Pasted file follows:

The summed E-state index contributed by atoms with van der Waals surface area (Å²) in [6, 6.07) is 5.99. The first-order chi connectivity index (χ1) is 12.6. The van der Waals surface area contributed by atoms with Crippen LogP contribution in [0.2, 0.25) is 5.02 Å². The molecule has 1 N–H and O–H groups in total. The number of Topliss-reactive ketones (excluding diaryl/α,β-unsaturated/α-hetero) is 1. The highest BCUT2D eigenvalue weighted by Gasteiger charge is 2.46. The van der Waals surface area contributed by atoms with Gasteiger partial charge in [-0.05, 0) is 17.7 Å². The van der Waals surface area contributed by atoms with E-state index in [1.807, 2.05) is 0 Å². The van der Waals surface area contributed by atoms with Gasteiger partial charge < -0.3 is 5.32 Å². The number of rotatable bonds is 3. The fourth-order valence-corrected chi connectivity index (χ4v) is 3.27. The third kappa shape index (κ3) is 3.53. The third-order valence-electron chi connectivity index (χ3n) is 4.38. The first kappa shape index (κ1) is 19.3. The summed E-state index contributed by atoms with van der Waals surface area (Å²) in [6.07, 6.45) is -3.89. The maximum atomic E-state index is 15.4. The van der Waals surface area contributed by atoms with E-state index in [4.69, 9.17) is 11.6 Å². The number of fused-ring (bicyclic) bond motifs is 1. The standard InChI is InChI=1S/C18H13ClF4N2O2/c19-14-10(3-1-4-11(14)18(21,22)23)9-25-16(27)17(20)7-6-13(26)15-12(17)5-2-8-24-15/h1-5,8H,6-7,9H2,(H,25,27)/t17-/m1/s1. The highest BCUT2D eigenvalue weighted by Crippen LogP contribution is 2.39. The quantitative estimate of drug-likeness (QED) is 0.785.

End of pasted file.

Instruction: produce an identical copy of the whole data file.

The summed E-state index contributed by atoms with van der Waals surface area (Å²) in [6, 6.07) is 5.99. The first-order chi connectivity index (χ1) is 12.6. The van der Waals surface area contributed by atoms with Crippen LogP contribution in [0.2, 0.25) is 5.02 Å². The molecule has 1 N–H and O–H groups in total. The number of Topliss-reactive ketones (excluding diaryl/α,β-unsaturated/α-hetero) is 1. The highest BCUT2D eigenvalue weighted by Gasteiger charge is 2.46. The van der Waals surface area contributed by atoms with Gasteiger partial charge in [-0.05, 0) is 17.7 Å². The van der Waals surface area contributed by atoms with E-state index in [1.807, 2.05) is 0 Å². The van der Waals surface area contributed by atoms with Gasteiger partial charge < -0.3 is 5.32 Å². The number of rotatable bonds is 3. The fourth-order valence-corrected chi connectivity index (χ4v) is 3.27. The third kappa shape index (κ3) is 3.53. The third-order valence-electron chi connectivity index (χ3n) is 4.38. The first kappa shape index (κ1) is 19.3. The summed E-state index contributed by atoms with van der Waals surface area (Å²) in [6.07, 6.45) is -3.89. The maximum atomic E-state index is 15.4. The van der Waals surface area contributed by atoms with E-state index in [4.69, 9.17) is 11.6 Å². The number of fused-ring (bicyclic) bond motifs is 1. The standard InChI is InChI=1S/C18H13ClF4N2O2/c19-14-10(3-1-4-11(14)18(21,22)23)9-25-16(27)17(20)7-6-13(26)15-12(17)5-2-8-24-15/h1-5,8H,6-7,9H2,(H,25,27)/t17-/m1/s1. The highest BCUT2D eigenvalue weighted by Crippen LogP contribution is 2.39. The quantitative estimate of drug-likeness (QED) is 0.785.